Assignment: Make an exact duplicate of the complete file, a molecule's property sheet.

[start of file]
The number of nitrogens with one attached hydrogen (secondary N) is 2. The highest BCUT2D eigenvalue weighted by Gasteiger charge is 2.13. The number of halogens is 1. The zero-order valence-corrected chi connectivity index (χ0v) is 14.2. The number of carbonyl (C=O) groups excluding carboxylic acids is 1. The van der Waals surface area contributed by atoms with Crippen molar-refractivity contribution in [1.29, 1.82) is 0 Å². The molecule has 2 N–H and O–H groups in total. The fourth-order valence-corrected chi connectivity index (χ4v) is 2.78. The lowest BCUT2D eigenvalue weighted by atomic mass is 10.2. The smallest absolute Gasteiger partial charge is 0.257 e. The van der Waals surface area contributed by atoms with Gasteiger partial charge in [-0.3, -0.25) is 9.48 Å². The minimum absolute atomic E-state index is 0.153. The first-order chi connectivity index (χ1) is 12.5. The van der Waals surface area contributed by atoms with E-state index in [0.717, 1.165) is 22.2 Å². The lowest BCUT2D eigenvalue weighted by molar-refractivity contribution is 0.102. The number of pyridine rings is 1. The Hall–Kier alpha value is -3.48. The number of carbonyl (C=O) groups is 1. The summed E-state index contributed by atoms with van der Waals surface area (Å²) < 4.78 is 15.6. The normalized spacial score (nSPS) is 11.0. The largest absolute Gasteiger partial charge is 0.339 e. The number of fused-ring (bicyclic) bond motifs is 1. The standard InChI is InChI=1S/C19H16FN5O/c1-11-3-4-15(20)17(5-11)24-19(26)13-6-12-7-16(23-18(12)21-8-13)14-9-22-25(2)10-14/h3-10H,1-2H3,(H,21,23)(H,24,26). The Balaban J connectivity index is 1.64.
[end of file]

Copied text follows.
The number of nitrogens with one attached hydrogen (secondary N) is 2. The highest BCUT2D eigenvalue weighted by Gasteiger charge is 2.13. The number of halogens is 1. The zero-order valence-corrected chi connectivity index (χ0v) is 14.2. The number of carbonyl (C=O) groups excluding carboxylic acids is 1. The van der Waals surface area contributed by atoms with Crippen molar-refractivity contribution in [1.29, 1.82) is 0 Å². The molecule has 2 N–H and O–H groups in total. The fourth-order valence-corrected chi connectivity index (χ4v) is 2.78. The lowest BCUT2D eigenvalue weighted by atomic mass is 10.2. The smallest absolute Gasteiger partial charge is 0.257 e. The van der Waals surface area contributed by atoms with Gasteiger partial charge in [-0.3, -0.25) is 9.48 Å². The minimum absolute atomic E-state index is 0.153. The first-order chi connectivity index (χ1) is 12.5. The van der Waals surface area contributed by atoms with E-state index in [0.717, 1.165) is 22.2 Å². The lowest BCUT2D eigenvalue weighted by molar-refractivity contribution is 0.102. The number of pyridine rings is 1. The Hall–Kier alpha value is -3.48. The number of carbonyl (C=O) groups is 1. The summed E-state index contributed by atoms with van der Waals surface area (Å²) < 4.78 is 15.6. The normalized spacial score (nSPS) is 11.0. The largest absolute Gasteiger partial charge is 0.339 e. The number of fused-ring (bicyclic) bond motifs is 1. The standard InChI is InChI=1S/C19H16FN5O/c1-11-3-4-15(20)17(5-11)24-19(26)13-6-12-7-16(23-18(12)21-8-13)14-9-22-25(2)10-14/h3-10H,1-2H3,(H,21,23)(H,24,26). The Balaban J connectivity index is 1.64.